June 6, 2024   

Zero Emissions Building Definition Issued by DOE

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Guidance provides measurable criteria for buildings to qualify as zero emissions


The U.S. Department of Energy (DOE) announced a National Definition of a Zero Emissions Building aimed at advancing efforts to decarbonize the building sector. This new definition sets out standardized criteria for public and private entities to help transition towards zero greenhouse gas (GHG) emissions, supporting national climate goals.

The National Definition of a Zero Emissions Building is intended to provide measurable criteria for buildings to qualify as zero emissions. This will aid the building sector in reducing GHG emissions, supporting both public and private climate initiatives.

While the document does not specifically address lighting topics, achieving zero emissions in buildings includes using energy-efficient lighting systems. Efficient lighting, such as LED lighting and smart controls, can significantly reduce a building’s overall energy use, helping meet the stringent energy efficiency standards outlined in the definition.


The Definition was finalized after industry, academia, research laboratories, government agencies, and other stakeholders responded to a request for information seeking feedback on a draft definition. The request for information was published on EERE Exchange and the Federal Register in January 2024 and comments were accepted through March 6, 2024.

Part 1 of the Definition focuses on operational emissions from energy use in buildings. It sets out criteria for buildings to achieve zero operational emissions. Future sections are expected to address additional factors such as embodied carbon, refrigerants, indoor air quality, water efficiency, and waste management.


Criteria for Zero Emissions Buildings

Energy Efficiency:

Existing buildings must either achieve an ENERGY STAR score of 75 or higher, be 35% better than the median Energy Use Intensity (EUI) for their category, or meet the latest ANSI/ASHRAE/IES Standard 100 requirements.

New buildings must use 10% less energy than the model code, achieve an ENERGY STAR score of 90 or higher, or be certified under the latest ENERGY STAR Residential New Construction or Zero Energy Ready Homes programs.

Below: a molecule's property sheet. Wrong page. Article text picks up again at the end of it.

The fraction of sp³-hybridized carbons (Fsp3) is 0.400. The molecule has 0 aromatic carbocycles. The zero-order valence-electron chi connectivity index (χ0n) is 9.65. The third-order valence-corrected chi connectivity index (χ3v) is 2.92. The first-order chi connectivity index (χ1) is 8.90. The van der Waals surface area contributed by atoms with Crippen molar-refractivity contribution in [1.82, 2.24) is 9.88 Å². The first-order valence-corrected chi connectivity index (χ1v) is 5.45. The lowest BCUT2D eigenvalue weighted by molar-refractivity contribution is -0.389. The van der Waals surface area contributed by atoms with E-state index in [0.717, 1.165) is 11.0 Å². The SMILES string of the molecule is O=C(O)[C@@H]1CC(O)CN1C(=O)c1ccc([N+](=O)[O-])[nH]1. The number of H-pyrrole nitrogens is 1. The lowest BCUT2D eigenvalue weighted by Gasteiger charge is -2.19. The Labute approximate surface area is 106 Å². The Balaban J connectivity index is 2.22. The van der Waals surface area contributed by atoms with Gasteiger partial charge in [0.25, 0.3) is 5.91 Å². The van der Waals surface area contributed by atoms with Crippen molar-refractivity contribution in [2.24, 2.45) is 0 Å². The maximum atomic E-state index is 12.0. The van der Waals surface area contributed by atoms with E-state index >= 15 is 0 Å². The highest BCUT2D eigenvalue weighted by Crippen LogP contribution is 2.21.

Free of On-Site Emissions:

Buildings must have zero direct GHG emissions from energy use. Emergency backup generators are exempt when grid power is unavailable.


Powered Solely from Clean Energy:

All energy used must come from clean sources, both on-site and off-site. If district energy systems are used, they must also be powered by clean energy.


Implementation Guidance
"The Definition is not a regulatory standard. It is guidance that public and private entities may adopt to determine whether a building has zero emissions from operational energy use, including emissions from tenants."

- U.S. Department of Energy

The definition serves as guidance rather than a regulatory standard. It can be adopted by entities for both new and existing buildings, including commercial and residential structures. The DOE provides additional implementation guidance, but entities must determine their methods for documenting and verifying compliance.

Electric vehicle supply equipment (EVSE) is not considered part of the building's energy load under this definition. Building owners are encouraged to use tools like the EPA’s ENERGY STAR Portfolio Manager for documentation.


Updates and Review

The DOE plans to periodically review and update the definition criteria based on technological advancements and market responses. This will ensure continued progress towards energy efficiency and low carbon activity.

The National Definition of a Zero Emissions Building provides a clear framework for stakeholders in the building sector to reduce operational emissions, contributing to broader environmental and climate goals.